I’m more of a back seat cook, I tend to either give Husband the recipe and watch/comment from my perch by the sink while he’s in the flames of it by the stove or I’m outside all of it and lounging in the kitchen waiting to eat. Something about the addition of meat or the category of “meal” unnerves me and makes me question myself. I fearlessly stare down pastry, cakes, brownies, ice creams and the like but put a piece of poultry in front of me and I turn chicken.
I regret that this hasn’t changed, and the lovely dishes pictured were lovingly created by Husband while I nagged/commented on ways to improve the recipe or upcoming steps to anticipate. I fool myself into thinking I’m helping but most likely I’m in the way and questioning him unnecessarily. While I impede his progress with a barage of comments and questions, he simply moves forward and somehow we always eat on time and he never appears worse for wear.
Husband is like the unsung hero of the kitchen, while I get accolades and praise for my many baking endeavors, he’s at the stove most nights making wonderful dishes. So perhaps, that’s why I’ve decided to “help” him and started looking for nightly recipes at Cooking Light.com. CL has a special category of recipes labeled “Dinner Tonight” and they are wonderful for these weekday meals. I know my pantry quite well and can tell you the state and supply of my sugar, flour, and unsweetened chocolate with a little give or take. Apparently Husband is the same way about the meat in the freezer, which is why he’d tell me what meat we were having and I’d spend my time searching for a meal online that he could make that night. It’s been a rather nice, since instead of resorting to the same rotation of meals, we’re spicing it up and trying something new. In my eyes, this variety makes the kitchen seem more like a restaurant and Husband is really starting to look more and more like a cute English chef. It’s a win-win except for the nagging backseat wife in the kitchen.
With the year slowly approaching the half way mark, the number of celebrations are about to triple. Trust me, I’m almost as excited about the parties as I am about the numerous baking opportunities. And early summer in California means that all sorts of stone fruits are ripe and ready to be made into pies, cakes, and cookies. It’s as if the heavens have aligned and pre-destined all bakers to find nirvana. The only downside, mind you a significant one, is that the heat from the oven can be a bit of a summer baking drawback.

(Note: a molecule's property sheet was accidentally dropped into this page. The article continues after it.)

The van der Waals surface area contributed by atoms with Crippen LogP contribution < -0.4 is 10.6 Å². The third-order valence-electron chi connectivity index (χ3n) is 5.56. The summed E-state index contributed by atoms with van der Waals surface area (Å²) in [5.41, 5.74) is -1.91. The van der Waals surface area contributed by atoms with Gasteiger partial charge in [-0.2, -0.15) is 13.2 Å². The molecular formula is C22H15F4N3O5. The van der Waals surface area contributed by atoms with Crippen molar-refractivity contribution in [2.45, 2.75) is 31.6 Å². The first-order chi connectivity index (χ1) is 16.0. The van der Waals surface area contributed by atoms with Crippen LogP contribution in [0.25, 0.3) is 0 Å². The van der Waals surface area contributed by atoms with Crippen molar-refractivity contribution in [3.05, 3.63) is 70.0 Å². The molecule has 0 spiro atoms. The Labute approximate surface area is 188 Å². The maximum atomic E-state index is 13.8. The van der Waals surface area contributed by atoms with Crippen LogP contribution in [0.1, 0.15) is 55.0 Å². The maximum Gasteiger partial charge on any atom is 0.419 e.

But we must take all things in stride and keep positive and reflect at this mid-year crossing. Myself, I’m thinking back to when we purchased a bottle of bourbon for a cake recipe that husband and I picked for a weekend get together. Unfortunately the party was canceled and since then I’ve been working steadily to finish off the bottle. What I’ve found is I really enjoy having a theme ingredient and my frugal nature inclines me to want to use every last drop of that bottle. If it weren’t for the bourbon I might not have considered making these brownies and what would be a shame.
The most striking thing about this recipe was boiling the bourbon. Typically, I’ve just added the bourbon to the wet ingredients, marinaded with it or added it to an already cooked icing; so if not for the warning from the reviews I would have been overpowered by the stink from the boiling bourbon. I completely agree with the reviewer who said “Look out!!! Just standing too close the boiling bourbon fumes could knock the cook over!” Hopefully these brownies will bowl over my friends and teammates at the end of the season bowling league get together on Wednesday.
Lately, bacon has been getting the star treatment. With the world dominated by foodies and health nuts (myself included..in both categories), bacon is constantly rising in popularity. From bacon placemats, bacon band-aids, to bacon scarves: everyone wants a bit of bacon. I find it really interesting to hear people talk about foods they couldn’t give up. People, myself included, have such an emotional bond with food that when they think about giving up one beloved food for the sake of health, the idea of a diet becomes unfathomable. For me, it’s ice cream, but I imagine the idea of never having bacon again would also throw me into a fit. There is just something about the peppery, sweet, fatty taste of bacon that can’t be replaced or given up.